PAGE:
Paul Quinn College Celebrates Improvements

Leaders cite progress on financial, academic challenges

Paul Quinn College is celebrating Black History Month by showing off its improvements on academic and financial problems. 

The historically black college was founded by a small group of preachers back in 1872 to help teach newly freed slaves. The school later relocated from Austin to Waco and then eventually moved to Dallas.  The college invited neighbors and the media to see changes on campus and what is planned for the future.

Giving a tour of the campus, honors student Tayler Henly said she is pleased with her choice to attend Paul Quinn.  

"Everything is changing, everything is becoming something that it was not before," Henley said.

Signs of financial improvement include a renovated cafeteria with murals representing people such as Barack Obama, who students hope to emulate.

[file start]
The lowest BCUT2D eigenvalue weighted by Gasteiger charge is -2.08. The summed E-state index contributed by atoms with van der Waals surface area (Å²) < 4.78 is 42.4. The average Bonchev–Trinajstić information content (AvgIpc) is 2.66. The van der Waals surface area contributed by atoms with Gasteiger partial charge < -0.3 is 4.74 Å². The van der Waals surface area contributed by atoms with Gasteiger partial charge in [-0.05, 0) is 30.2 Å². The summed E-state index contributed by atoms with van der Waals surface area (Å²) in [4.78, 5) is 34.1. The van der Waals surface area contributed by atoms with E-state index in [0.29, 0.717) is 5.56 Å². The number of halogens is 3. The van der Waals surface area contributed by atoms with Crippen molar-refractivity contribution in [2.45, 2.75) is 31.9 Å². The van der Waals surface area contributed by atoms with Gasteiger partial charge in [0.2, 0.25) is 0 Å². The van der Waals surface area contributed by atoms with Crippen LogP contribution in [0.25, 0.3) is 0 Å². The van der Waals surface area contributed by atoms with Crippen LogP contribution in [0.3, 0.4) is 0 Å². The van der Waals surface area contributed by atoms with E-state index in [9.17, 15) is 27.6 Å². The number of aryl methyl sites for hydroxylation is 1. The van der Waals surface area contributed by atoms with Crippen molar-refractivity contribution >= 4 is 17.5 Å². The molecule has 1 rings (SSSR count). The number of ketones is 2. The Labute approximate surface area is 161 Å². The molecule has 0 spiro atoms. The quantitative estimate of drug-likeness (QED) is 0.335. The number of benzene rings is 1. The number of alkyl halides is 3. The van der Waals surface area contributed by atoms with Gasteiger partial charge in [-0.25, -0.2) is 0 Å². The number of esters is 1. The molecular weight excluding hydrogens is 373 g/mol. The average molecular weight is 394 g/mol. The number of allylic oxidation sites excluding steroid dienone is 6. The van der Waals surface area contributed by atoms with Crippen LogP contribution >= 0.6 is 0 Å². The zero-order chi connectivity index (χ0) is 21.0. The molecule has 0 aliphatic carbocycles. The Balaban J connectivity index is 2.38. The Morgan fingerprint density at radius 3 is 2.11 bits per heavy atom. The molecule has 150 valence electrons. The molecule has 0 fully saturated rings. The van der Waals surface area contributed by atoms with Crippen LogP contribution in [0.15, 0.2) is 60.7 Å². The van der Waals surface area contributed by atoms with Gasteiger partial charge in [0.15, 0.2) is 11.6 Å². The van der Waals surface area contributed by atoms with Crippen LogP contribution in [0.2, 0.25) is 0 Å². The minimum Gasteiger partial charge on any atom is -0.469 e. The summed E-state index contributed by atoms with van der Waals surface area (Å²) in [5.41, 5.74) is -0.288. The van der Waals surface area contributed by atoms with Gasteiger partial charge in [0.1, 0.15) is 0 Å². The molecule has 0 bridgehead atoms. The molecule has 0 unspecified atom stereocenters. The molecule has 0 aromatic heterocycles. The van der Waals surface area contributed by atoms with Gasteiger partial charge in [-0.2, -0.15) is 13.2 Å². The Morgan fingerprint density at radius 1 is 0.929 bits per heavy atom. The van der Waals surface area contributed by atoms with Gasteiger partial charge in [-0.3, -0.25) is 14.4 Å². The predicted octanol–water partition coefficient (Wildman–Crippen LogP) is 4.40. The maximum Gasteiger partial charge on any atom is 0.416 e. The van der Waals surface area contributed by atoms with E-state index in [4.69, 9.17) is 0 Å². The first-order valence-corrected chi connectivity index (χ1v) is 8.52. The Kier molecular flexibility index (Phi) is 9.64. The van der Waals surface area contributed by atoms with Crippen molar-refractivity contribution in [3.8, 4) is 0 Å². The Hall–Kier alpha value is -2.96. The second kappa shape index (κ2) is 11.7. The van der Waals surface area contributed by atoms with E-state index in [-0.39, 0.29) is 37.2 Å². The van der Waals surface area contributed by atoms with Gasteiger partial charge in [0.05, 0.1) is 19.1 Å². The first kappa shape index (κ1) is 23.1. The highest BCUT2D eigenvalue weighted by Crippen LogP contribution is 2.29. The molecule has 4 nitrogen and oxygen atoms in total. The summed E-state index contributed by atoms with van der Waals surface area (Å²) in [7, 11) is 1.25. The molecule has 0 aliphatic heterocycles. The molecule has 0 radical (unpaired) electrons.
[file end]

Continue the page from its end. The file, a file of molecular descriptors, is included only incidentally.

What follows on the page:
"We have dedicated ourselves to not talking about a bunch of great things, but doing a bunch of great things," said Michael Sorrell, who became the Paul Quinn College president in 2007.  

When he arrived, Sorrell imposed a business-casual dress code for students. 

"They like looking good," Sorrell said. "It affects their academic performance and the way they feel about themselves." 

The school is pushing hard to boost academics to end accreditation probation and Sorrell said the effort has attracted a new crop of honors students to the small college.

Paul Quinn recently opened a new fitness center, which will soon be open to campus neighbors as well as students and alumni.

Sorrell said Paul Quinn has a mission to reverse health problems that have plagued the community, like diabetes and heart disease.  The college is also partnering with Habitat for Humanity to improve the neighborhood, Sorrell said.

"We like the people in this community," he said. "We're going to bring them a better place to reside."

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